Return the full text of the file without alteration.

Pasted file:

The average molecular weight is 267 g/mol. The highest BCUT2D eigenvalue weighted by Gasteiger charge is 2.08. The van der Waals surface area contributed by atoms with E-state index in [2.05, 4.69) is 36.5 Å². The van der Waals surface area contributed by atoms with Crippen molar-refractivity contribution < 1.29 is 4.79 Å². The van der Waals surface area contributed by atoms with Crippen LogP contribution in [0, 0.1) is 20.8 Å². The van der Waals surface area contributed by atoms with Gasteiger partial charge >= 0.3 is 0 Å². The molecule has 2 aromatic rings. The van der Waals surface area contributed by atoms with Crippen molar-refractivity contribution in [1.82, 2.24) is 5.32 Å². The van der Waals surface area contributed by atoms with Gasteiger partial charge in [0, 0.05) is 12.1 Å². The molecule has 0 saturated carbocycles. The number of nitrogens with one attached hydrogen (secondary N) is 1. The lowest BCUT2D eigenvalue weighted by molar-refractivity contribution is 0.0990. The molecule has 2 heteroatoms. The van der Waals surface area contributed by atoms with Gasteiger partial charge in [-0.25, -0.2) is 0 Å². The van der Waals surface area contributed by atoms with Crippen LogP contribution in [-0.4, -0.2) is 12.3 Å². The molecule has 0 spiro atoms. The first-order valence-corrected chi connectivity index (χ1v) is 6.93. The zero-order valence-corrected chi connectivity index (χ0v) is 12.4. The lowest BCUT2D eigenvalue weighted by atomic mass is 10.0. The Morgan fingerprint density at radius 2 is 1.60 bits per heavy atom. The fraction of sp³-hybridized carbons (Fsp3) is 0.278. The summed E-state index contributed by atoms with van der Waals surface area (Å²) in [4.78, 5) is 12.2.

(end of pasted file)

The average molecular weight is 267 g/mol. The highest BCUT2D eigenvalue weighted by Gasteiger charge is 2.08. The van der Waals surface area contributed by atoms with E-state index in [2.05, 4.69) is 36.5 Å². The van der Waals surface area contributed by atoms with Crippen molar-refractivity contribution < 1.29 is 4.79 Å². The van der Waals surface area contributed by atoms with Crippen LogP contribution in [0, 0.1) is 20.8 Å². The van der Waals surface area contributed by atoms with Gasteiger partial charge >= 0.3 is 0 Å². The molecule has 2 aromatic rings. The van der Waals surface area contributed by atoms with Crippen molar-refractivity contribution in [1.82, 2.24) is 5.32 Å². The van der Waals surface area contributed by atoms with Gasteiger partial charge in [0, 0.05) is 12.1 Å². The molecule has 0 saturated carbocycles. The number of nitrogens with one attached hydrogen (secondary N) is 1. The lowest BCUT2D eigenvalue weighted by molar-refractivity contribution is 0.0990. The molecule has 2 heteroatoms. The van der Waals surface area contributed by atoms with Gasteiger partial charge in [-0.25, -0.2) is 0 Å². The van der Waals surface area contributed by atoms with Crippen LogP contribution in [-0.4, -0.2) is 12.3 Å². The molecule has 0 spiro atoms. The first-order valence-corrected chi connectivity index (χ1v) is 6.93. The zero-order valence-corrected chi connectivity index (χ0v) is 12.4. The lowest BCUT2D eigenvalue weighted by atomic mass is 10.0. The Morgan fingerprint density at radius 2 is 1.60 bits per heavy atom. The fraction of sp³-hybridized carbons (Fsp3) is 0.278. The summed E-state index contributed by atoms with van der Waals surface area (Å²) in [4.78, 5) is 12.2.